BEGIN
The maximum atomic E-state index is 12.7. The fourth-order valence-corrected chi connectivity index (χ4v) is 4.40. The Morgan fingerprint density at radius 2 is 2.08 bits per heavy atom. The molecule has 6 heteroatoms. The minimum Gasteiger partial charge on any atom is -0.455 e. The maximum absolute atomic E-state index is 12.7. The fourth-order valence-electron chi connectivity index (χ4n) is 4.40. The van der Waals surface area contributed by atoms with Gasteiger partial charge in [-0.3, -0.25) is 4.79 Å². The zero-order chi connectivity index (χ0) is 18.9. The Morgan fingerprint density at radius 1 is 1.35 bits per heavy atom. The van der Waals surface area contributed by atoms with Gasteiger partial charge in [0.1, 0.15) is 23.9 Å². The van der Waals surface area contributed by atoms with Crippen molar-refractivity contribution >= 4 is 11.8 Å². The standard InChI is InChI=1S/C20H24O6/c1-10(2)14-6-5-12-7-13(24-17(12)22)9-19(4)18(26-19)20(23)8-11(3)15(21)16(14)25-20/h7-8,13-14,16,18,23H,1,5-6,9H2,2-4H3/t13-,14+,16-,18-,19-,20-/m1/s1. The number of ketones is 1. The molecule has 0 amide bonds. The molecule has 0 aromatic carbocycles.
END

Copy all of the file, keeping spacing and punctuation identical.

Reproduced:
The maximum atomic E-state index is 12.7. The fourth-order valence-corrected chi connectivity index (χ4v) is 4.40. The Morgan fingerprint density at radius 2 is 2.08 bits per heavy atom. The molecule has 6 heteroatoms. The minimum Gasteiger partial charge on any atom is -0.455 e. The maximum absolute atomic E-state index is 12.7. The fourth-order valence-electron chi connectivity index (χ4n) is 4.40. The van der Waals surface area contributed by atoms with Gasteiger partial charge in [-0.3, -0.25) is 4.79 Å². The zero-order chi connectivity index (χ0) is 18.9. The Morgan fingerprint density at radius 1 is 1.35 bits per heavy atom. The van der Waals surface area contributed by atoms with Gasteiger partial charge in [0.1, 0.15) is 23.9 Å². The van der Waals surface area contributed by atoms with Crippen molar-refractivity contribution >= 4 is 11.8 Å². The standard InChI is InChI=1S/C20H24O6/c1-10(2)14-6-5-12-7-13(24-17(12)22)9-19(4)18(26-19)20(23)8-11(3)15(21)16(14)25-20/h7-8,13-14,16,18,23H,1,5-6,9H2,2-4H3/t13-,14+,16-,18-,19-,20-/m1/s1. The number of ketones is 1. The molecule has 0 amide bonds. The molecule has 0 aromatic carbocycles.